Income Taxes (Deferred Tax Related to Assets and Liabilities Arising from a Single Transaction)

May 7, 2021

August 11, 2022

January 1, 2023

IFRSs and IFRICs not yet to be considered and not yet endorsed by the E.U.

The IASB issued further amendments to standards and inter­pretations which are still subject to E.U. endorsement and whose application is not yet mandatory. None of these amendments are likely to have a material impact on BASF’s reporting. BASF does not plan on early adoption of these amendments.

IFRSs and IFRICs not yet to be considered and not yet endorsed by the E.U.


Name of standard/interpretation or amendments

Date of publication

Expected date of initial application

Amendments to IAS 1

Presentation of Financial Statements


January 1, 2024


Classification of Liabilities as Current or Noncurrent

January 23, 2020



Deferral of Effective Date

July 15, 2020



Classification of Noncurrent Liabilities with Covenants

October 31, 2022


Amendments to IFRS 16

Leases (Accounting of a Lease Liability in a Sale and Leaseback)

September 22, 2022

January 1, 2024

1.3 Group accounting principles

Scope of consolidation: The scope of consolidation is based on the application of the standards IFRS 10 and 11.

According to IFRS 10, a group consists of a parent entity and the subsidiaries controlled by the parent. “Control” of an investee assumes the simultaneous fulfillment of the following three criteria:

  • The parent company holds decision-making power over the relevant activities of the investee
  • The parent company has rights to variable returns from the investee
  • The parent company can use its decision-making power to affect the variable returns

Fulfillment of these three criteria is analyzed based on the corporate governance structure of the companies.

According to IFRS 11, which regulates the accounting of joint arrangements, a distinction must be made between joint ventures and joint operations. In the case of a joint venture, the parties that have joint control of a legally independent company have rights to the net assets of that arrangement. In joint operations, the parties that have joint control have direct rights to the assets and obligations for the liabilities relating to the arrangement. This requirement is particularly fulfilled if the production output of the joint arrangement is almost entirely transferred to the partners, through which the partners guarantee the joint arrangements’ ongoing financing.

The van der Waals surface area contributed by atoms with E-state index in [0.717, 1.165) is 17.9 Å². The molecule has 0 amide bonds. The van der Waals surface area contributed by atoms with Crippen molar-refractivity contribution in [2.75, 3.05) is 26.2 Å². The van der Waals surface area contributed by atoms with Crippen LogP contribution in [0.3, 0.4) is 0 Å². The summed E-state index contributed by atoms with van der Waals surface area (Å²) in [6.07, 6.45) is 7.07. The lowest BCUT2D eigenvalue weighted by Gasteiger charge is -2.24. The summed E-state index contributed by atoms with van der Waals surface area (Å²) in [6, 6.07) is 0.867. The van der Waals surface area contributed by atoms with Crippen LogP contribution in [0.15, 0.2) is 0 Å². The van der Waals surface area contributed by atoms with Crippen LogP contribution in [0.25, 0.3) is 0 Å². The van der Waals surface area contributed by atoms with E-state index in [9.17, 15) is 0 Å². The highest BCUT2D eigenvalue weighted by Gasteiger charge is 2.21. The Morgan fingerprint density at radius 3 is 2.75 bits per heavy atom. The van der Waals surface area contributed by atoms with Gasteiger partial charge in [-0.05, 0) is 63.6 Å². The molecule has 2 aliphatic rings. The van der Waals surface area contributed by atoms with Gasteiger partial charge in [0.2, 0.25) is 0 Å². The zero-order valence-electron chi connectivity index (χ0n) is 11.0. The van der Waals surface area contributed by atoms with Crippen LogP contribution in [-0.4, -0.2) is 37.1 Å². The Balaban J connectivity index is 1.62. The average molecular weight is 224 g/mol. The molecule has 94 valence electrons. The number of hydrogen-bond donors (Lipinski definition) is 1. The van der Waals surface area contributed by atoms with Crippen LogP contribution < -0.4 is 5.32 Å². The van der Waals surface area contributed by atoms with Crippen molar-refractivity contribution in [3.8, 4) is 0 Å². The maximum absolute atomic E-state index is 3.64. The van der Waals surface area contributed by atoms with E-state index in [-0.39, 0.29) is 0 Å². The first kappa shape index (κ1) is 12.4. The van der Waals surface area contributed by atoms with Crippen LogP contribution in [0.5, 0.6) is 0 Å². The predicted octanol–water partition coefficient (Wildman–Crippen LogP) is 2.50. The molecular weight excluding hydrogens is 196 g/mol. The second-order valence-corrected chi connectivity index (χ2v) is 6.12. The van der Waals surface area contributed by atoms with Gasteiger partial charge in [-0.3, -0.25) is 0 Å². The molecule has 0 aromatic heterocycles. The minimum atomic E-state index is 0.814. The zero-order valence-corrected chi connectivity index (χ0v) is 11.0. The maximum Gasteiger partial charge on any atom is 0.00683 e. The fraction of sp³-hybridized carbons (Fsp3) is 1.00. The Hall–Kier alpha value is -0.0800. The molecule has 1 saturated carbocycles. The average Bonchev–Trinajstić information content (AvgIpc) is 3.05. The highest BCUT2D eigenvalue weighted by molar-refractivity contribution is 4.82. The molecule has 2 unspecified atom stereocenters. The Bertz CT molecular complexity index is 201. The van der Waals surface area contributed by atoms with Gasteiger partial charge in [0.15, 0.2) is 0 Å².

Companies whose corporate governance structures classify them as joint arrangements are analyzed to determine if they meet the criteria for joint ventures or joint operations in accordance with IFRS 11. Should the arrangement be structured through a separate vehicle, its legal form, contractual arrangements and all other facts and circumstances are reviewed.

In addition to BASF SE, the Consolidated Financial Statements include all material subsidiaries on a fully consolidated and all material joint operations on a proportionally consolidated basis. Companies whose business is dormant or of low volume, and are of minor importance for the presentation of a true and fair view of the net assets, financial position and results of operations, are not consolidated, but rather are reported under other shareholdings. These companies are carried at amortized cost and are written down in the case of an impairment. The aggregate assets and equity of these companies amount to less than 1% of the corresponding value at Group level.

Joint ventures and associated companies are accounted for using the equity method in the Consolidated Financial Statements. Associated companies are entities that are not subsidiaries, joint ventures or joint operations, and over whose operating and financial policies significant influence can be exercised. In general, this applies to companies in which BASF has an investment of between 20% and 50%. Associated companies and joint ventures that are fully or predominantly allocated to operating divisions are classified as integral because they are integrated into the value chain of the respective division; are controlled by the divisions; and they generate their income in close cooperation with the other assets of the BASF Group and/or of these divisions. Equity-accounted income from integral joint ventures or associated companies is reported as part of income from operations (EBIT).

Equity-accounted income from non-integral associated companies is reported in net income from shareholdings.